I love my camera, its my pride and joy, and I’ve been saying that for years with each new camera I get! Fact is, I am now using a professional camera, rather than one that just looks like it. I can roll up at a wedding and know exactly what I can expect from my camera, and can guarantee I will take better pictures than any of the guests there. The fact is though, we all had to start somewhere, and yes I started with a consumer level DSLR, sure it took great pictures and it helped me learn, and yes it can also take some good pictures on its automatic settings too.
The difference between me and another wedding guest with the same camera, is not just about my pictures looking better, its about the knowledge too. I have spent more time reading, researching, practising and problem solving than I care to think about. I don’t mean to make it sound like a chore, quite the opposite, I wouldn’t do it if I didn’t enjoy it, but now I have the knowledge and experience to guarantee taking not just good, but great pictures. I know where to stand, when to stand there, and which setting to have the camera on. I know what lens to use and how I can edit the image on the computer afterwards, all before I have even pressed the shutter! I also know what brides like to see in their album, and how to make them relax in front of the camera.
So in a time of technology taking over the world, where my camera phone is almost as good as what my first digital camera was, its a concern that so many people are thinking they can “have a go” at wedding photography! Yes a nice camera will take nice pictures, a really good camera may get a few really good pictures (if you’re lucky enough!) and sure a bride and groom who have asked a mate may be happy with “some” of the images that a standard consumer level DLSR from Argos, or Comet can take… but they will also be devastated that you messed up the cutting of the cake as it was so dark, and that none of the group photos came out as the sun was in the wrong place, and that everything in the church was blurred. Its a couples big day, it costs thousands of pounds, even on a small budget, the dress costs maybe a months wages in some cases, if not more, and the suit, well that’ll will end up going back to the hire shop, so why would a couple sacrifice all those memories by trying to save a bit of cash on someone who doesnt really know how to use the big posh camera with the big posh lens that he bought with his bonus, that makes his mates call him David Bailey? Why would he think he even had half an idea of what wedding photography was about? Most weddings now are running on budgets of anywhere from £10,000 to £20,000 for the majority of couples, and typically wedding photography has always been about 10% of the budget. But lately we are starting to see ashift, and if you are going to spend all that money on one day, aren’t you going to want to remember it all in years to come when the dress has spent years gathering dust in the loft, the kids are all grown up, and the photos are all you have left? In a recent survey, nearly a quarter of brides interviewed believed they had not spent enough on their photography, but at that point its too late. Many brides aren’t fussy about the quality as they just want to get the pictures on facebook.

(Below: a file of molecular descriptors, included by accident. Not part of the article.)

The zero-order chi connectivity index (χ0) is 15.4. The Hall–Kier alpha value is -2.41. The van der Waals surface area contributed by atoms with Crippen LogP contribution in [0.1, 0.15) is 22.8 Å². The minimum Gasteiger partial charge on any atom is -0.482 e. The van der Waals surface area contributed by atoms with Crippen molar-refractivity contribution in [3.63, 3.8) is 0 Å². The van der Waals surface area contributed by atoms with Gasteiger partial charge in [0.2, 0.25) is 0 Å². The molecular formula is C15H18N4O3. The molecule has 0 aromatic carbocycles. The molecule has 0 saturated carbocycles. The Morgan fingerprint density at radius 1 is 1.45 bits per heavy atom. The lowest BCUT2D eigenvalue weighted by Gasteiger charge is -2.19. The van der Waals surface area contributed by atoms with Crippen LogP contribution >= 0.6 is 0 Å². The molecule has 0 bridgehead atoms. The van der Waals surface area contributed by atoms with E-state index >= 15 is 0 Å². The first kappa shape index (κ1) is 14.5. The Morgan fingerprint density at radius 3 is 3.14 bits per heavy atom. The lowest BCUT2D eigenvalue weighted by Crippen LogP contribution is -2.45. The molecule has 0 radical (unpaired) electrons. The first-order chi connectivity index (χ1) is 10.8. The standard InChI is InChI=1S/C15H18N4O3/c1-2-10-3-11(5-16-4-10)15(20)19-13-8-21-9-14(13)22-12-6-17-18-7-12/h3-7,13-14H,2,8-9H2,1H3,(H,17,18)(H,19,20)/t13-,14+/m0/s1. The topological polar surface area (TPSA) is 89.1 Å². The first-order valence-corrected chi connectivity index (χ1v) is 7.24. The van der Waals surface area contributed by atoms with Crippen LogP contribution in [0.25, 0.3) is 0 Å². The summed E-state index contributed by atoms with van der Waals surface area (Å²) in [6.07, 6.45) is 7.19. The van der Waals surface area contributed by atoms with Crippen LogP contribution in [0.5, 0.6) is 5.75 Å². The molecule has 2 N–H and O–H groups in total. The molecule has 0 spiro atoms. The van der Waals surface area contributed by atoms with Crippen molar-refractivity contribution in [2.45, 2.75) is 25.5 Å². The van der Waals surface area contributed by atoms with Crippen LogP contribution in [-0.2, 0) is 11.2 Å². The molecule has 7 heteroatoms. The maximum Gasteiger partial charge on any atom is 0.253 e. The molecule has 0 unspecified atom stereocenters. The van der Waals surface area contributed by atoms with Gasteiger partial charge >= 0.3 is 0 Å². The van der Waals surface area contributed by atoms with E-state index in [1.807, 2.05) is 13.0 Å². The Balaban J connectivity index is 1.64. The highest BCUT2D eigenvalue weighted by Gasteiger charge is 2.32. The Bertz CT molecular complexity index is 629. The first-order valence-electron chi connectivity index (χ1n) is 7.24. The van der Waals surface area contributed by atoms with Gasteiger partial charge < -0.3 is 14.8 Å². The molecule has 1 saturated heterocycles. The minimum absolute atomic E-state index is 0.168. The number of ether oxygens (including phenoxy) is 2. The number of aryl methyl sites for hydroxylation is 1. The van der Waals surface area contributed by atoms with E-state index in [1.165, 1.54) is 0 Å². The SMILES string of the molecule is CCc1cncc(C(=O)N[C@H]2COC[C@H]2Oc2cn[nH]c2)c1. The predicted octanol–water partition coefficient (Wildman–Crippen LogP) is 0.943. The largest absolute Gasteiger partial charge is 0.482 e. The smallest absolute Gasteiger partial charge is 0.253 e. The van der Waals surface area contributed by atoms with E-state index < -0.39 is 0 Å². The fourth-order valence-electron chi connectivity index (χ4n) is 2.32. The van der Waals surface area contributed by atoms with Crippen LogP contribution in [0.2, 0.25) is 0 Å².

Let’s just remember though, that a wedding day (for the most of us I hope) won’t be repeated, and once those memories are gone, they are gone forever. A good photographer on the other hand, will not just save those memories, but may even help create a few and will make them last a lot longer than facebook ever will!